Artificial Intelligence – An Authentic Opportunity for Mergers and Acquisitions

Artificial intelligence (AI) and cognitive computing provide excellent opportunities for investment firms, consultants and companies looking to acquire or be acquired. A business application with the ability to reason through data and establish the relationships that connect data sets is a great due diligence resource for companies looking to grow through acquisition.

The speed at which humans are able to gather, process and present critical data related to the viability of a successful transaction is a snail’s pace compared to the speed of systems like:

These systems provide real value for companies that are looking to consolidate faster, with less risk, after identifying all of the potential “gotchas” that can derail a transaction in due diligence.

Accelerated Deals, Lower Costs and Reduced Risk

It’s fitting there is such a frenzy of acquisitions in the AI technology space, as companies vie for intellectual capital and talent. Open Text’s acquisition of Recommind, an eDiscovery software company, which facilitates eDiscovery. Recommind has partnered with many law firms and High Speed Research (HSR) and cuts the time and overhead involved with culling hidden obstacles to M&A.

The speed at which analytics engines can parse through contracts and other data is much faster than teams of junior attorneys, and often provides better accuracy. The legal cost of M&A deals is often as much as thirty percent of the total billing.

Gathering potentially problematic contract terms can bring negotiating companies to the bargaining table faster, and if terms cannot be agreed on, both sides can move on to other deals. Cognitive systems can process thousands, or tens of thousands of contracts very quickly, and identify potential liabilities of two corporate entities becoming one.

Avoiding Disastrous Acquisitions

There have been some bad acquisitions made by companies that rushed due diligence in hopes of gaining or diversifying market share. In many cases, the due diligence process is considered painful, frustrating or even a risk to getting a deal done. These emotions can cause missed liabilities and set the stage for a complicated integration process post-merger.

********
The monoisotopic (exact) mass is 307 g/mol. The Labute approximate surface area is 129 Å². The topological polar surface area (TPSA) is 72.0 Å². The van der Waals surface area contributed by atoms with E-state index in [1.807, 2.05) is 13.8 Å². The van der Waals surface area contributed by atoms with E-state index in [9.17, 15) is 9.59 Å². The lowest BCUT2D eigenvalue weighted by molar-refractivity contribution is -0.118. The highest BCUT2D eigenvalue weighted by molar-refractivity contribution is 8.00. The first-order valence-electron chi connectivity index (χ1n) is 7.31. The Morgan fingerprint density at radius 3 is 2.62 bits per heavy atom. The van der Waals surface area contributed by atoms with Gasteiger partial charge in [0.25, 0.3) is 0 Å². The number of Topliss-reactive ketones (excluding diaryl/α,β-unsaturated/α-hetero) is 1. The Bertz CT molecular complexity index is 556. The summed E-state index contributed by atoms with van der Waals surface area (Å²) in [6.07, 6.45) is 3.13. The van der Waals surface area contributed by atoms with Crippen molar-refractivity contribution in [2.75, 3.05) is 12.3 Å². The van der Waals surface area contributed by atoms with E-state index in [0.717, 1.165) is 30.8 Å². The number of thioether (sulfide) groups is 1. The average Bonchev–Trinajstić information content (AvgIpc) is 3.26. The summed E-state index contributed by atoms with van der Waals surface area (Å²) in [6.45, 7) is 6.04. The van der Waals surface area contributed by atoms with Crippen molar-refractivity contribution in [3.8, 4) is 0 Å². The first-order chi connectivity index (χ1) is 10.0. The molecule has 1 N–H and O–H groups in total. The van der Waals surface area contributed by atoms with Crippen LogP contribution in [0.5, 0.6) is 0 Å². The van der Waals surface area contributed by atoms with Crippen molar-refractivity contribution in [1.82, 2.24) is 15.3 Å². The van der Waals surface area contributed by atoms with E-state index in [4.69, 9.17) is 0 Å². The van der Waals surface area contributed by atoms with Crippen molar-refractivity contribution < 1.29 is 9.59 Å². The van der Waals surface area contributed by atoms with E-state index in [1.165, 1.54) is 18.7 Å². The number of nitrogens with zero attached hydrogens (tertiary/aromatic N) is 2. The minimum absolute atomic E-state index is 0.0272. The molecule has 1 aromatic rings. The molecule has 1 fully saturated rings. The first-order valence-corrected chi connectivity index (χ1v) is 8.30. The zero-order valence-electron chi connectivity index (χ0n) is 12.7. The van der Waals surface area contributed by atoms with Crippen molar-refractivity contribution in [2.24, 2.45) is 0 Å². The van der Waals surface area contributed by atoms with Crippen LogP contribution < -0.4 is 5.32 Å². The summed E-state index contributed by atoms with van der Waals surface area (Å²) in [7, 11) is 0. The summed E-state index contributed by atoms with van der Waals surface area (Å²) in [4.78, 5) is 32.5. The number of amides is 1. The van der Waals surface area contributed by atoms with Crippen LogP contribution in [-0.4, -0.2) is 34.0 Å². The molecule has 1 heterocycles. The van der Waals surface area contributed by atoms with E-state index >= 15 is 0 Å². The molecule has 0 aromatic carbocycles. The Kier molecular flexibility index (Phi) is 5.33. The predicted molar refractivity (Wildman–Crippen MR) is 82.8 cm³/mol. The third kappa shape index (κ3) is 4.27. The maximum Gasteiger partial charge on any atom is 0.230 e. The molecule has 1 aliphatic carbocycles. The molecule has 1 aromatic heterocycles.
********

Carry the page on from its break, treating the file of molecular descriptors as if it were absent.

Aside from making due diligence faster, and reducing the people required for the process, Artificial Intelligence takes the emotions out of the process, and any biases which influence the process. When buyers and sellers collaborate, and are willing to step up to complete transparency during an acquisition by adopting AI, they avoid risk and can discover new opportunities.

Some of the areas of which should be of close scrutiny by cognitive systems include:

  • Human resources
  • Finance
  • Product research and development or engineering
  • Sales and marketing
  • Asset management
  • Real estate and operations

Large consulting and accounting firms like Deloitte and KPMG have put AI systems to work in many of their M&A advisory engagements. Canada’s Chemtrade adopted Kira’s Diligence Engine along with their law firm, Osler, Hoskin & Harcourt in a $900 million acquisition of General Chemicals. They were able to accelerate the due diligence process, and minimize business disruption across both companies as they unified.

A Canadian investment firm used another AI application called The Brain from Toronto’s Outside IQ. They were preparing to merge with Sino-Forest, but were able to leverage The Brain to uncover asset reporting discrepancies which were missed by the RCMP, the Ontario Securities Commission and TSX regulators.

The ROI of AI and M&A

Companies that use AI systems for mergers and acquisitions can reduce due diligence by thirty to ninety percent. They can reduce the time attorneys need review contracts by over ninety-five percent. If a transaction is of an international nature, or requires review of multiple languages, cognitive systems can add great value there is well. It’s hard to put a dollar value on risk mitigation. opportunity discovery, and ensuring contractual obligations are met post-merger.

There are many innovations in technology which are changing the roles of business analysts, attorneys and other white collar workers working on mergers and acquisitions. Analyzing, securing, controlling and collaborating on documents relating to corporate deals is evolving rapidly.

Mark Burdon

Mark Burdon is a technology professional based in the Greater Toronto area. He has written about business technology for companies including IBM, Intuit, Rogers, and Domo . He is a freelance writer with Cloudworker Solutions.